When and if Spider-Man comes in -- it has to be a "when," there shouldn't be an "if" now -- when Spider-Man comes in, it's gonna be a heck of a cocktail. There's way more anticipation because they've held that card for so long now. I think it's going to be manic when it really happens in a meaningful way.
Right, we already got Spider-Man and Venom in a movie [with Spider-Man 3] -- at least the approach will be different this time. The great thing about creation is that every 10 years, you get a whole new generation of people who don't know the previous ones. I think storytelling and special effects have gotten better over time, so the presentation is going to be better when it comes. It's gonna be nutty.
It's also fascinating to see how your work continues to define Venom. One of the fun things about it being a part of a tapestry, each [writer, artist or director] gets to add a piece. David Michelinie and I came along in the beginning and created a frame. But there's all the pieces that now have to go inside. It's always fun to watch others add to it. And then you let the internet debate the merits of each change.
As somebody who's been on the creative end of it, I'm not one that expects nor wants anybody to repeat what I did. I wanted to have artistic freedom and think the same methodology should apply to everybody who follows. They might be the genius who's going to come up with something that's 10 times better than what you did.
I made a career of basically breaking the rules, like with the look of Spider-Man. It wasn't because they were asking for that divergence. I was just stubborn enough to get there, and it worked. And so my attitude has always been like, well, why do you want the next artist now to do what I was doing? Why don't you want them to do even more of what they're doing?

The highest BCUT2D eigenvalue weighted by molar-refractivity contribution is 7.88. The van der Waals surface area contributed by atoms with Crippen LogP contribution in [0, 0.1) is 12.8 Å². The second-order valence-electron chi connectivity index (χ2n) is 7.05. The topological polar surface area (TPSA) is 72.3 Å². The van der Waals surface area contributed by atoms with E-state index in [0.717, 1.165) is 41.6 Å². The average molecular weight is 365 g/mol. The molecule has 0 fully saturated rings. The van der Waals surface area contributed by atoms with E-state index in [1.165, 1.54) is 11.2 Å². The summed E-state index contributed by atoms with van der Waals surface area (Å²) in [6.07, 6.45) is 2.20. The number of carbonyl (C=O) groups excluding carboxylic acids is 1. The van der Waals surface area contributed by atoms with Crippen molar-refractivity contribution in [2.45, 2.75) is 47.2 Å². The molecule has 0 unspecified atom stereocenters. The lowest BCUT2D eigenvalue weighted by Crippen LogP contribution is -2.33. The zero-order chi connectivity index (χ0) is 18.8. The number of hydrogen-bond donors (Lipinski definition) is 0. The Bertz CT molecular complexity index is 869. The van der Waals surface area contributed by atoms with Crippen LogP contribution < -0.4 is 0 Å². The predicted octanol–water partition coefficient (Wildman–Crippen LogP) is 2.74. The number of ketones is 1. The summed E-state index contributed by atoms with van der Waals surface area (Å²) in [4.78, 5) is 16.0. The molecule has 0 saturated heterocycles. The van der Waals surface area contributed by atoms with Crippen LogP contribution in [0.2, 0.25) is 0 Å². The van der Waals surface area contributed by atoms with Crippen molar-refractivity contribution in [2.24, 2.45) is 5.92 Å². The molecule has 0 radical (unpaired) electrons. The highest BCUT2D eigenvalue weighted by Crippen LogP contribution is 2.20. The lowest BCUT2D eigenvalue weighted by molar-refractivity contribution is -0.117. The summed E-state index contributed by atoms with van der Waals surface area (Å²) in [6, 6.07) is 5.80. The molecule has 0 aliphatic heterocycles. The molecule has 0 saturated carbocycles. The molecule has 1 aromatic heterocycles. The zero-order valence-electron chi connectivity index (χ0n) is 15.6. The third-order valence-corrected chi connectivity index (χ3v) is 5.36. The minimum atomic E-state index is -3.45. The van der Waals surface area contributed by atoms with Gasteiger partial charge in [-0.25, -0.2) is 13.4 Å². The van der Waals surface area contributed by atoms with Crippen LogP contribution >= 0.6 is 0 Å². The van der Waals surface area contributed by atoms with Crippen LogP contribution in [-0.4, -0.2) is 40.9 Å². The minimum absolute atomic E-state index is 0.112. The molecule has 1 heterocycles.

Because they might just be crazy good. That applies to a character like Venom -- if you keep adding, every now and then you get these big, cool surprises [like Carnage].
What's the latest with your upcoming Spawn movie? I'm quite excited for it. We're actually pretty heavily into it right now -- we're all pushing. Hollywood is a strange business that I dabble with from time to time. If we don't make some big announcement in the first half of next year [the time of Spawn's 30th anniversary], we will have missed our opportunity. Let me just let me put it to you that way.
There'll be a moment of truth when that trailer comes out -- the moment the internet reacts to the visuals and tone. That may be a ways off. The bigger announcement will be that we found the funding in the studio, and we've got a production date. That should be the next big announcement.
What did you learn from the Spawn Remastered Kickstarter [in which fans crowdfunded a high-end action figure]? I noticed there are a huge number of comments. The Kickstarter was an experiment. You have to try and see where different boundaries are. We were just heading into the pandemic. So I thought, "Everybody's gonna be staying at home for a while. Why not try something new?"
If you're asking about comments as a whole, then that's a bigger conversation. Maybe I'm just too old for it, but I don't really get worked up over the comments, good or bad. I'm on social media, but I don't really read the comments, one way or the other, because it doesn't affect me. I'm just like "Here's what I'm doing. Either like it or you don't. It's coming on Monday. You can either buy it or not, your choice."